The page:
This fellow pushed at the limits of the possible.
So the House passed the "health care reform". I'd like to be elated; all I can manage is mild relief. As Paul Krugman says:
Some afterthoughts on both substance and process:
About the law itself:
Will the private insurance products that result be anything that ordinary people can afford to use? Or will they have to buy junk "insurance" so hedged with copays and other costs that they still won't dare go to doctors except in the direst emergencies?
Last week a friend of mine was filling out an application to rent an apartment when one of the stipulations on the form stopped her cold: "Applicants must show that the rental cost will not exceed 25 percent of income." Yeah, and the sky is pink. That statement is one of those economists' maxims about identifying a stable middle class person that may, a long time ago, had some reality in real life. But no one in San Francisco in decades has expected to pay less than one third of their income for housing and often much more. Are the assumptions in this new bill about "affordability" similarly unhinged from reality?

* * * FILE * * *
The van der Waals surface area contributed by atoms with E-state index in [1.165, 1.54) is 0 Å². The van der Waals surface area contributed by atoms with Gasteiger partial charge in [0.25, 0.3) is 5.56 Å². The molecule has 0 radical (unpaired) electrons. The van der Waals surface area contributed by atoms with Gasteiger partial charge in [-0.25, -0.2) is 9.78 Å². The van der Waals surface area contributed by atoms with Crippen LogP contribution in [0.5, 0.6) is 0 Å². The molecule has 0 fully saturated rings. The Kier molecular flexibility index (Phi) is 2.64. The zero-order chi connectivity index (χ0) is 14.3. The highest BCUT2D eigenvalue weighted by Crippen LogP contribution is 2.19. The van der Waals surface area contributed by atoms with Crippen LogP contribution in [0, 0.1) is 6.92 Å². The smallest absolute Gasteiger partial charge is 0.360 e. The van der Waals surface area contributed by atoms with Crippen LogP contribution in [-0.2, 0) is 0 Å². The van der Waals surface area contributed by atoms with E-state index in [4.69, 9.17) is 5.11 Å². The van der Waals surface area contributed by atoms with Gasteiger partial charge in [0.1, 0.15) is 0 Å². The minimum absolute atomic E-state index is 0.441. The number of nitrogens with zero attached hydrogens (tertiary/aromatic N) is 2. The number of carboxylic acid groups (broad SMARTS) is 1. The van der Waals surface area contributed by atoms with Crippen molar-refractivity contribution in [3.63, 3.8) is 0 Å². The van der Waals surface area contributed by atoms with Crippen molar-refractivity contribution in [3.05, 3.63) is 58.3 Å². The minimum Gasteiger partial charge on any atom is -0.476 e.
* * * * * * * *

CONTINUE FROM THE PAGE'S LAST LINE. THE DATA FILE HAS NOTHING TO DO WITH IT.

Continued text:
In theory "out-of-pocket expenses will be capped at $11,900 per year per family, or $5,900 per year for individuals." That out of pocket cost for a family is roughly a quarter of the income of the median household in this country. Since 90 percent of that income is almost certainly already committed to housing, food, transportation and health insurance (up to 9 percent of income under the law), where is that supposed to come from?